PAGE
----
Back in the bad old days, when Billy Graves worked for an anti-crime unit in Harlem known as the Wild Geese, the NYPD branded him as a cowboy. Now forty, he has somehow survived and become a sergeant in Manhattan Night Watch. Mostly, his team of detectives conducts a series of holding actions--and after years in police purgatory, Billy is content simply to do his job. But soon after he gets a 3:00 a.m. call about the fatal knifing of a drunk in a Third Avenue pub, his investigation moves beyond the usual handoff to the day shift. And when he discovers that the victim was once a suspect in the unsolved murder of a 13-year-old girl, he finds himself drawn back to the late 1990s when the Wild Geese were at their most wayward. Before the case can be closed, it will severely test Billy's new sense of purpose and force him to accept that his troubled past isn't past at all.
Young Pip Tyler doesn't know who she is. She knows that her real name is Purity, that she's saddled with $130,000 in student debt, that she's squatting with anarchists in Oakland, and that her relationship with her mother-- her only family-- is hazardous. But she doesn't have a clue who her father is, why her mother has always concealed her own real name, or how she can ever have a normal life. Enter the Germans. A glancing encounter with a German peace activist leads Pip to an internship in South America with The Sunlight Project, an organization that traffics in all the secrets of the world-- including, Pip hopes, the secret of her origins. TSP is the brainchild of Andreas Wolf, a charismatic provocateur who rose to fame in the chaos following the fall of the Berlin Wall. Now on the lam in Bolivia, Andreas is drawn to Pip for reasons she doesn't understand, and the intensity of her response to him upends her conventional ideas of right and wrong.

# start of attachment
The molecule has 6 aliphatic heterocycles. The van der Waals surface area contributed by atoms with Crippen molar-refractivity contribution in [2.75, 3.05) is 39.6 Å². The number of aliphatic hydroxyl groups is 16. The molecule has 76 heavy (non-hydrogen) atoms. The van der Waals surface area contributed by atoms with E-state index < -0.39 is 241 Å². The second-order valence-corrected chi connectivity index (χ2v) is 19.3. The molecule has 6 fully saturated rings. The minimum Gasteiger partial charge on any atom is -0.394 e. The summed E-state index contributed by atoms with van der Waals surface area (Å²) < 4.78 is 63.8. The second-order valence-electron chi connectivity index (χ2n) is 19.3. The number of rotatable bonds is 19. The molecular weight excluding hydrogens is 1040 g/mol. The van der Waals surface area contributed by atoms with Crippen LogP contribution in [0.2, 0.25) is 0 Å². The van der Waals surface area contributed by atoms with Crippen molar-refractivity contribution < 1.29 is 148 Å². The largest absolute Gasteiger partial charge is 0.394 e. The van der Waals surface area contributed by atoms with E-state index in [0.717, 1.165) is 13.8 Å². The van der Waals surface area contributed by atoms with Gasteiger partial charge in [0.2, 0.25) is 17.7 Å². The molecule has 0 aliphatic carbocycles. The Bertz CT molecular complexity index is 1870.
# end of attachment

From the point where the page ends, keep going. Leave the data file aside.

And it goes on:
Set against the backdrop of China's Cultural Revolution, a secret military project sends signals into space to establish contact with aliens. An alien civilization on the brink of destruction captures the signal and plans to invade Earth. Meanwhile, on Earth, different camps start forming, planning to either welcome the superior beings and help them take over a world seen as corrupt, or to fight against the invasion.
On December 17, 1903 at Kitty Hawk, North Carolina, Wilbur and Orville Wright's Wright Flyer became the first powered, heavier-than-air machine to achieve controlled, sustained flight with a pilot aboard. The Age of Flight had begun. How did they do it? And why?
Every story has two sides. Every relationship has two perspectives. And sometimes, it turns out, the key to a great marriage is not its truths but its secrets. At the core of this rich, expansive, layered novel, Lauren Groff presents the story of one such marriage over the course of twenty-four years. At age twenty-two, Lotto and Mathilde are tall, glamorous, madly in love, and destined for greatness. A decade later, their marriage is still the envy of their friends, but with an electric thrill we understand that things are even more complicated and remarkable than they have seemed. With stunning revelations and multiple threads, and in prose that is vibrantly alive and original.
After his experiences as a young naval officer in battles off Okinawa, Philip Bowman returns to America and finds a position as a book editor. It is a time when publishing is still largely a private affair-a scattered family of small houses here and in Europe-a time of gatherings in fabled apartments and conversations that continue long into the night. In this world of dinners, deals, and literary careers, Bowman finds he fits in perfectly. But despite his success, love eludes him. His first marriage goes bad, another fails to happen, and finally he meets a woman who enthralls him and sets him on a course he could never have imagined for himself.